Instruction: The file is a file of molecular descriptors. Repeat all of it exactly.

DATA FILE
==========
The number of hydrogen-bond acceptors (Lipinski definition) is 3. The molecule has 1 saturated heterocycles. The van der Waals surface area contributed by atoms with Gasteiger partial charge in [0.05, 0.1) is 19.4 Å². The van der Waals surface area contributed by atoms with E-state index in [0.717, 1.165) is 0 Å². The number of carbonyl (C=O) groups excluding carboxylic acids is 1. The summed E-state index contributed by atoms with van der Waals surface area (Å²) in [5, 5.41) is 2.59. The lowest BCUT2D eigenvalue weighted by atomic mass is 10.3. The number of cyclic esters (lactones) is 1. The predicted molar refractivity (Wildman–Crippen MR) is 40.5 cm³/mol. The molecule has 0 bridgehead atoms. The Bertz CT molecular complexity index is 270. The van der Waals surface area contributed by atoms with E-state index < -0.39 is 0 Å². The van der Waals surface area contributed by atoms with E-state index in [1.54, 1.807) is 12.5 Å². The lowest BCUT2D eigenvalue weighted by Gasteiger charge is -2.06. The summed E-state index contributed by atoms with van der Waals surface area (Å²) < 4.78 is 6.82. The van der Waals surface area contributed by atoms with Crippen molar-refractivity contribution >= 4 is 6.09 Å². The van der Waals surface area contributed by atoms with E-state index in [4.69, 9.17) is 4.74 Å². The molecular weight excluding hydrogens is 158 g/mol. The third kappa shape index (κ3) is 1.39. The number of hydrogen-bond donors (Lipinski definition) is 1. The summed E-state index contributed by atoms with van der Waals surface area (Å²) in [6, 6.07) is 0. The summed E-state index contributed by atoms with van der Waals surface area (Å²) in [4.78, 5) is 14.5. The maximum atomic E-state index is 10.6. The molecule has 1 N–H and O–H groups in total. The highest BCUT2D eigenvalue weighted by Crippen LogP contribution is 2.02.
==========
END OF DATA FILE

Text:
The number of hydrogen-bond acceptors (Lipinski definition) is 3. The molecule has 1 saturated heterocycles. The van der Waals surface area contributed by atoms with Gasteiger partial charge in [0.05, 0.1) is 19.4 Å². The van der Waals surface area contributed by atoms with E-state index in [0.717, 1.165) is 0 Å². The number of carbonyl (C=O) groups excluding carboxylic acids is 1. The summed E-state index contributed by atoms with van der Waals surface area (Å²) in [5, 5.41) is 2.59. The lowest BCUT2D eigenvalue weighted by atomic mass is 10.3. The number of cyclic esters (lactones) is 1. The predicted molar refractivity (Wildman–Crippen MR) is 40.5 cm³/mol. The molecule has 0 bridgehead atoms. The Bertz CT molecular complexity index is 270. The van der Waals surface area contributed by atoms with E-state index < -0.39 is 0 Å². The van der Waals surface area contributed by atoms with E-state index in [1.54, 1.807) is 12.5 Å². The lowest BCUT2D eigenvalue weighted by Gasteiger charge is -2.06. The summed E-state index contributed by atoms with van der Waals surface area (Å²) < 4.78 is 6.82. The van der Waals surface area contributed by atoms with Crippen molar-refractivity contribution >= 4 is 6.09 Å². The van der Waals surface area contributed by atoms with E-state index in [4.69, 9.17) is 4.74 Å². The molecular weight excluding hydrogens is 158 g/mol. The third kappa shape index (κ3) is 1.39. The number of hydrogen-bond donors (Lipinski definition) is 1. The summed E-state index contributed by atoms with van der Waals surface area (Å²) in [6, 6.07) is 0. The summed E-state index contributed by atoms with van der Waals surface area (Å²) in [4.78, 5) is 14.5. The maximum atomic E-state index is 10.6. The molecule has 1 N–H and O–H groups in total. The highest BCUT2D eigenvalue weighted by Crippen LogP contribution is 2.02.